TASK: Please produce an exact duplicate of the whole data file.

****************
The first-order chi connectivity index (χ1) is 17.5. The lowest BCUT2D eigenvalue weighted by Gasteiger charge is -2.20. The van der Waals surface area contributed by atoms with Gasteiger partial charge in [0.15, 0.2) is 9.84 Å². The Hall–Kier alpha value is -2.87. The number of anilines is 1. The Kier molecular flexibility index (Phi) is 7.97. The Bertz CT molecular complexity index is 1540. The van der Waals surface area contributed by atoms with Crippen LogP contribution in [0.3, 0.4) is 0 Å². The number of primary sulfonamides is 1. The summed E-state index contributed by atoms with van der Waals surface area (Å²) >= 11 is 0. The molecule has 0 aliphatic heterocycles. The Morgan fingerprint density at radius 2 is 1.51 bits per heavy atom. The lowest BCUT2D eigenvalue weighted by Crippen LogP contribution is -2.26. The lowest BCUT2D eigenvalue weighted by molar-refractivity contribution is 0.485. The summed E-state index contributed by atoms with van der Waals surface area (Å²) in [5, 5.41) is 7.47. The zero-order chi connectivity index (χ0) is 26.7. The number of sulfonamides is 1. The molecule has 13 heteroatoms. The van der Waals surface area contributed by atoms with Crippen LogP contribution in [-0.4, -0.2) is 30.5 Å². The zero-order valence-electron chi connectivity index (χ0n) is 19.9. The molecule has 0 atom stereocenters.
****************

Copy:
The first-order chi connectivity index (χ1) is 17.5. The lowest BCUT2D eigenvalue weighted by Gasteiger charge is -2.20. The van der Waals surface area contributed by atoms with Gasteiger partial charge in [0.15, 0.2) is 9.84 Å². The Hall–Kier alpha value is -2.87. The number of anilines is 1. The Kier molecular flexibility index (Phi) is 7.97. The Bertz CT molecular complexity index is 1540. The van der Waals surface area contributed by atoms with Crippen LogP contribution in [0.3, 0.4) is 0 Å². The number of primary sulfonamides is 1. The summed E-state index contributed by atoms with van der Waals surface area (Å²) >= 11 is 0. The molecule has 0 aliphatic heterocycles. The Morgan fingerprint density at radius 2 is 1.51 bits per heavy atom. The lowest BCUT2D eigenvalue weighted by Crippen LogP contribution is -2.26. The lowest BCUT2D eigenvalue weighted by molar-refractivity contribution is 0.485. The summed E-state index contributed by atoms with van der Waals surface area (Å²) in [5, 5.41) is 7.47. The zero-order chi connectivity index (χ0) is 26.7. The number of sulfonamides is 1. The molecule has 13 heteroatoms. The van der Waals surface area contributed by atoms with Crippen LogP contribution in [-0.4, -0.2) is 30.5 Å². The zero-order valence-electron chi connectivity index (χ0n) is 19.9. The molecule has 0 atom stereocenters.